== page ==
Caramel reviews Babymouse: Beach Babe (Babymouse #3) written by Jennifer L Holm and illustrated by Matthew Holm.

Sprinkles: So Caramel, you are still excited to talk about Babymouse!

Caramel: Yes!

S: So what is this book about?

C: Babymouse is going to the beach.

S: What happens then?

C: She tries to learn to surf and keeps on crashing into the waves. She also looks for sea shells. She sees a shark when she is scuba-diving. And she plays with her brother.

S: Oh, so finally Babymouse’s little brother Squeak comes into play!

C: Yep.

S: Does Babymouse get along well with her brother?

C: Not exactly.

S: You reviewed another book about a little brother not being treated well by his big sister. Do you remember?

C: Yes! Stink: The Incredible Shrinking Kid!

S: Is Squeak like Stink?

C: No. One: he is not human. Two: Stink was about how Stink saw the world. In this one there is a narrator…

S: I think there was a narrator in Stink too, but the narrator focused on Stink and what he thought. Here we are more focused on Babymouse, the sister, not the brother. Right?

C: Yes.

Caramel is reading Babymouse: Beach Babe (Babymouse #3) written by Jennifer L Holm and illustrated by Matthew Holm.
Caramel is reading Babymouse: Beach Babe (Babymouse #3) written by Jennifer L Holm and illustrated by Matthew Holm.

S: So Caramel, you are now reading chapter books and other bigger kid books. What appeals to you so much in these Babymouse books? Are they not for younger kids?

C: They can be for younger kids (or bunnies!) but the Babymouse books are humorous and fun for bigger kids to read too. Or bunnies. Marshmallow loves them too!

S: That’s true. I saw how she was waiting eagerly for you to finish them so she could read them right after! And they are a bit longer than books for really little bunnies, right?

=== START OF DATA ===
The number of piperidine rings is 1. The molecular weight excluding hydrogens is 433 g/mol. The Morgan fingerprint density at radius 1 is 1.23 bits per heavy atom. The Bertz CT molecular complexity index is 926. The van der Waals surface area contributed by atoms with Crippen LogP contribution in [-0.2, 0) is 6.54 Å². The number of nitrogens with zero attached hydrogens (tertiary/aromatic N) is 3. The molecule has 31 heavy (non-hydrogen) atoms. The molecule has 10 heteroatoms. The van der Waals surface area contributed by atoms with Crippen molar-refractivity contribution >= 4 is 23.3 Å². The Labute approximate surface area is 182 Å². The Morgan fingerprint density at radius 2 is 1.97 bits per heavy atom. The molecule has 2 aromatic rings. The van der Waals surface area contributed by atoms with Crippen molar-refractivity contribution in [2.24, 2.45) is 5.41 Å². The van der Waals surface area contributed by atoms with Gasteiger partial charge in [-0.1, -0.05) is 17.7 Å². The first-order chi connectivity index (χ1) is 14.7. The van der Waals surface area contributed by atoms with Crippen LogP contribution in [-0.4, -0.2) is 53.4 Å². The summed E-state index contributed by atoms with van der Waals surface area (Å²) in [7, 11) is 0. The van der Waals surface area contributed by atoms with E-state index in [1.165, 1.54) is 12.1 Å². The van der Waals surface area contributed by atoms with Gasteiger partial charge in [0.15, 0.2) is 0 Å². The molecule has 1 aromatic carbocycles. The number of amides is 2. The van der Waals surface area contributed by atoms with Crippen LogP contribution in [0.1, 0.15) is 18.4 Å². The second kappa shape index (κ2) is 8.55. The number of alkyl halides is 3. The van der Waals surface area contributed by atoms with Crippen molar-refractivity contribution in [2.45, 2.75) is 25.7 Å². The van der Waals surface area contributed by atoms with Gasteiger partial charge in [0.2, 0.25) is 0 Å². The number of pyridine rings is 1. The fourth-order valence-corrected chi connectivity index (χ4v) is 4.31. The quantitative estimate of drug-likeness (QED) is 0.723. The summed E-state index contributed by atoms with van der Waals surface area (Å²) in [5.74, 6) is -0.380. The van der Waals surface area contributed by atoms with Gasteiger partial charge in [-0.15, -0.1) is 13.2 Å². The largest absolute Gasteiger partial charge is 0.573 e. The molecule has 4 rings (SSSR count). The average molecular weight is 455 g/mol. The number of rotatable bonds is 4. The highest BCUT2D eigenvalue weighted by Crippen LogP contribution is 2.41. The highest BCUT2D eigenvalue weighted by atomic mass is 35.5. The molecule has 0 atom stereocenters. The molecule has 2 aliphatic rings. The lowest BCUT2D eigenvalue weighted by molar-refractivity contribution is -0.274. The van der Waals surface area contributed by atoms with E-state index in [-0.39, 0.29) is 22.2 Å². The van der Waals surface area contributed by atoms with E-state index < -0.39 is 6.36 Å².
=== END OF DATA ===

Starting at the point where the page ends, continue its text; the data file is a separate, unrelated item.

C: Yes. This one is over ninety pages. Actually it is ninety-one pages exactly.

S: That is a lot of pages. And on each page, all sorts of fun and weird things happen. Babymouse does have a huge imagination.

C: Yes.

S: And so do you. Is that part of why you love to read these books?

C: Yes. I think she is funny, and sometimes very talented in coming up with crazy ideas. At some point she pretends that she is a mermaid, she says a mermouse!

S: That sounds fun! So do you want to rate this book, too, like we did the last week’s book? We find three words to describe the book.

C: Sure.

S: So what three words would you use for this book?

C: Hilarious, delightful, crazy imagination.

S: Well, that is four words, but that’s okay. Let me add my words, too. Creative, fun, pink.

C: Yes, those words work too.

S: So then we can wrap this up. What do you say?

C: Stay tuned for more book bunny reviews!

Caramel has enjoyed reading Babymouse: Beach Babe (Babymouse #3) by Jennifer L Holm and Matthew Holm, and is ready to read the next book in the series.
Caramel has enjoyed reading Babymouse: Beach Babe (Babymouse #3) by Jennifer L Holm and Matthew Holm, and is ready to read the next book in the series.

Marshmallow reviews One True King by Soman Chainani (Book 6 of The School for Good and Evil series)

Last year Marshmallow reviewed Quests for Glory, the fourth book of Soman Chainani’s School for Good and Evil series, and then A Crystal of Time, the fifth book. Finally the wait is over, and today she writes about her thoughts on the sixth and final book in the series: One True King.

Marshmallow reviews One True King by Soman Chainani (Book 6 of The School for Good and Evil series).
Marshmallow reviews One True King by Soman Chainani (Book 6 of The School for Good and Evil series).

Marshmallow’s Quick Take: If you like fantasy, twisted fairy tales, and Soman Chainani’s books, then you will enjoy this book! If you haven’t read the first five books of the School for Good and Evil series though, then you might want to read them first.

Here is how I introduced the series in my earlier reviews: